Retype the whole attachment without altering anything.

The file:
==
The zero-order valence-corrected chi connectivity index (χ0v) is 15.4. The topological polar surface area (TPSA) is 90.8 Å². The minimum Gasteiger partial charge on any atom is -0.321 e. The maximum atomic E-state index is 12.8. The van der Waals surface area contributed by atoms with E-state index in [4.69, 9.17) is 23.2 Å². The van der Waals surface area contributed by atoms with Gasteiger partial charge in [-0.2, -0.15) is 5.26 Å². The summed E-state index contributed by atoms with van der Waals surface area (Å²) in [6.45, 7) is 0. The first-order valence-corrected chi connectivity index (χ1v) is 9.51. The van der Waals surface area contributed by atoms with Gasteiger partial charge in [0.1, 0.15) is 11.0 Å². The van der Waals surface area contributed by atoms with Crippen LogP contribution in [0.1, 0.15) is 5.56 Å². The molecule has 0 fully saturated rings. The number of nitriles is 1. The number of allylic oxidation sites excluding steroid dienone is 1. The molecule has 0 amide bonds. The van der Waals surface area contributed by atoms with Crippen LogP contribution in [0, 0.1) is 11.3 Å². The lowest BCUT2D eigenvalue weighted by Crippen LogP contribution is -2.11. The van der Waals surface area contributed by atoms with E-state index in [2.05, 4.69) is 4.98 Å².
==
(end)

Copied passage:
The zero-order valence-corrected chi connectivity index (χ0v) is 15.4. The topological polar surface area (TPSA) is 90.8 Å². The minimum Gasteiger partial charge on any atom is -0.321 e. The maximum atomic E-state index is 12.8. The van der Waals surface area contributed by atoms with E-state index in [4.69, 9.17) is 23.2 Å². The van der Waals surface area contributed by atoms with Gasteiger partial charge in [-0.2, -0.15) is 5.26 Å². The summed E-state index contributed by atoms with van der Waals surface area (Å²) in [6.45, 7) is 0. The first-order valence-corrected chi connectivity index (χ1v) is 9.51. The van der Waals surface area contributed by atoms with Gasteiger partial charge in [0.1, 0.15) is 11.0 Å². The van der Waals surface area contributed by atoms with Crippen LogP contribution in [0.1, 0.15) is 5.56 Å². The molecule has 0 fully saturated rings. The number of nitriles is 1. The number of allylic oxidation sites excluding steroid dienone is 1. The molecule has 0 amide bonds. The van der Waals surface area contributed by atoms with Crippen LogP contribution in [0, 0.1) is 11.3 Å². The lowest BCUT2D eigenvalue weighted by Crippen LogP contribution is -2.11. The van der Waals surface area contributed by atoms with E-state index in [2.05, 4.69) is 4.98 Å².